Celebrating a decade as a self-taught classical composer, Rick Robinson began in Detroit with cello, then bass in public schools before attending the Interlochen Arts Academy for three years of high school. While attending Cleveland Institute of Music and New England Conservatory for double bass performance, he won principal bass positions in several regional and summer orchestras, as well as the Boston Pops Esplanade Orchestra with composer John Williams.
In 1989 he was famously invited to join the Detroit Symphony Orchestra (DSO) without audition after subbing for two years. Robinson then quietly committed to reaching out to the community. First, he transcribed familiar symphonic music to launch the mixed octet CutTime Players, finding numerous opportunities to bring grand music to smaller venues.
Then, with several of these transcriptions under his belt, in 1999 Robinson had the vivid dream that led him to write his first major composition, the romantic-style ESSAY (After Sibelius) for large orchestra. The DSO premiered this work in 2006 with Thomas Wilkins conducting. The influences of favorite composers such as Strauss, Dvorak, Shostakovich, Sibelius and Schubert notwithstanding, the success of this premiere expanded Robinson’s potential to draw new listeners into the classical tradition.
He then began composing a dozen works to start a second outreach ensemble, a string sextet with optional solo woodwind and percussion called CutTime Simfonica. With an eye toward popularizing classical arts, half of these works fold in familiar urban pop and folk grooves to shift the dramatic narrative from the woods of Vienna to the streets of Detroit. These works let non-white listeners hear themselves reflected in classical expression, creating curiosity for art music in non-artistic communities.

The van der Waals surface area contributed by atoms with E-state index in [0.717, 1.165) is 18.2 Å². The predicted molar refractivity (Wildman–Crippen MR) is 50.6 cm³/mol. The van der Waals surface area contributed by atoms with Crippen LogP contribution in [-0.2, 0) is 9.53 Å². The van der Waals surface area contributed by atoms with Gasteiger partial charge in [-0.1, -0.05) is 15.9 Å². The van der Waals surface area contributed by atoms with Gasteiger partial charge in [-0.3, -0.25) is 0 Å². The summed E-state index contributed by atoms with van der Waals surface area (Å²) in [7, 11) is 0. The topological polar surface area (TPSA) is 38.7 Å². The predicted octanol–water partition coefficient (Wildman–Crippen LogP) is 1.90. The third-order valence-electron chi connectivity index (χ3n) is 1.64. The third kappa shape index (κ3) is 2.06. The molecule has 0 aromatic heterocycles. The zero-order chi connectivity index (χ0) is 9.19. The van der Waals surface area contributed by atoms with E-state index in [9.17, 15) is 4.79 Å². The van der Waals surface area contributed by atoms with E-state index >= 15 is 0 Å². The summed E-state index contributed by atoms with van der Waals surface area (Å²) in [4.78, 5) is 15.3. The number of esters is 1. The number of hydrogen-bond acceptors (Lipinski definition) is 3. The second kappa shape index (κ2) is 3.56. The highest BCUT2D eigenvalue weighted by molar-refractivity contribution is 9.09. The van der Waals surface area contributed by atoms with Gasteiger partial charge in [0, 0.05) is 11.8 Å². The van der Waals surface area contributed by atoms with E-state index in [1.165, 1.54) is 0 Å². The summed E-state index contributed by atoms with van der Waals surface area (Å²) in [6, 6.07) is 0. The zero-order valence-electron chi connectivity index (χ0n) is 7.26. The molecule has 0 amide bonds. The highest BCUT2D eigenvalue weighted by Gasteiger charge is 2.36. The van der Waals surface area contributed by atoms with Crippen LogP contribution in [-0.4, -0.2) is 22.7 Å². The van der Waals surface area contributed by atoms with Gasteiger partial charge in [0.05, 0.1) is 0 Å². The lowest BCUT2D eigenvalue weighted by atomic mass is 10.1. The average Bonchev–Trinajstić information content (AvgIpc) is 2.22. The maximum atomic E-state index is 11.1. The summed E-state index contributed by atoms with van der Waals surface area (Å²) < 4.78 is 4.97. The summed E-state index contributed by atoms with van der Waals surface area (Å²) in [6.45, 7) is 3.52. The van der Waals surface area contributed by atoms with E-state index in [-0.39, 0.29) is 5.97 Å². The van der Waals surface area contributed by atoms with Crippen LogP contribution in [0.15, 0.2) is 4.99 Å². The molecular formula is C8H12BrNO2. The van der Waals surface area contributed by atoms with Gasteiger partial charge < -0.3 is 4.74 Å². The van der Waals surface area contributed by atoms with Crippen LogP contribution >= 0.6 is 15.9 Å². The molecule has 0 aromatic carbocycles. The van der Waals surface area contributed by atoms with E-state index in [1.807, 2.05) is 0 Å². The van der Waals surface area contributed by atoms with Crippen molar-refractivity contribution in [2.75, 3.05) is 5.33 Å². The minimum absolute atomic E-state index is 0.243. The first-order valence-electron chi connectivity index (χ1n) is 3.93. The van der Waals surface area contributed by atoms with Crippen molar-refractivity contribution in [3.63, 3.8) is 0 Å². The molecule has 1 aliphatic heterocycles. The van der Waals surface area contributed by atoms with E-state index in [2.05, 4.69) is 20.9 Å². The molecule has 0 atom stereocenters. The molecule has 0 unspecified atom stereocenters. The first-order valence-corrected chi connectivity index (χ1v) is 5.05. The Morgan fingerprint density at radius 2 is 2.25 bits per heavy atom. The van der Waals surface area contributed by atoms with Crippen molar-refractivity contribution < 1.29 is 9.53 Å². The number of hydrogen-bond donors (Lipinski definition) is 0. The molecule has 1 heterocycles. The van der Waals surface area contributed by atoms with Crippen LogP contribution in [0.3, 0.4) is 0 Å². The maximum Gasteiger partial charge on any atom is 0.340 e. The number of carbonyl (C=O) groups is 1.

By 2010 he won a Kresge Artist Fellowship in Detroit for these works and organized the Detroit chapter of the Classical Revolution movement, amplifying chamber music in popular venues, like a band. Having published much of his hundred transcriptions since 1997, Robinson finally incorporated the umbrella enterprise CutTime Productions LLC in 2010.
Now known as Mr. CutTime, Robinson resigned his DSO position by 2013, to work nationally and with all sectors, showcasing a huge library, seeding more Classical Revolution chapters and proposing to the industry a new standard for community engagement that facilitates genuine exchanges and brings together community creativity and the classical standard.
In 2013 Robinson won an Arts Challenge Grant of $30,000 from the John S. and James L. Knight Foundation to professionalize and expand his club classical series within Detroit where he often performs his best known works, Pork ‘n Beans and City of Trees. Today, CutTime is cutting loose with classical to reset the context for the traditional art form. As an African-American, his work is all the more powerful.
In 2014 CutTime® joined Fractured Atlas for fiscal sponsorship, to solicit tax-deductible donations for ongoing project operations and to apply for some project grants.
Middle American Classical
These tracks demonstrate the blend of fine and pop art expressionism Robinson has developed. It includes a reading of an elegy called First Grief, which he wrote after his father’s death in 2011.
City of Trees is a dramatic story outlining the gauntlet studious inner-city students walk between school and home.
A programmatic work Gitcha Groove On! represents a symphony player taking a night on the town looking for a dance groove to fit his mood.
All string works are scored 2 vln, 2 vla, vc and bass, today adding percussion.
CutTime Simfonica’s Gitcha Groove On! CD Promo
This YouTube video promotes the Gitcha Groove On! CD project and it’s intended impact touching the broader community. Video production is by Studio Lumumba of Detroit.
Mr. CutTime Talks About City of Trees
This roughcut preview of Robinson’s 2009 composition Highland Park, MI: City of Trees has the composer telling some of the background inspiring the work. Video production is by Roche Photo of Troy, MI.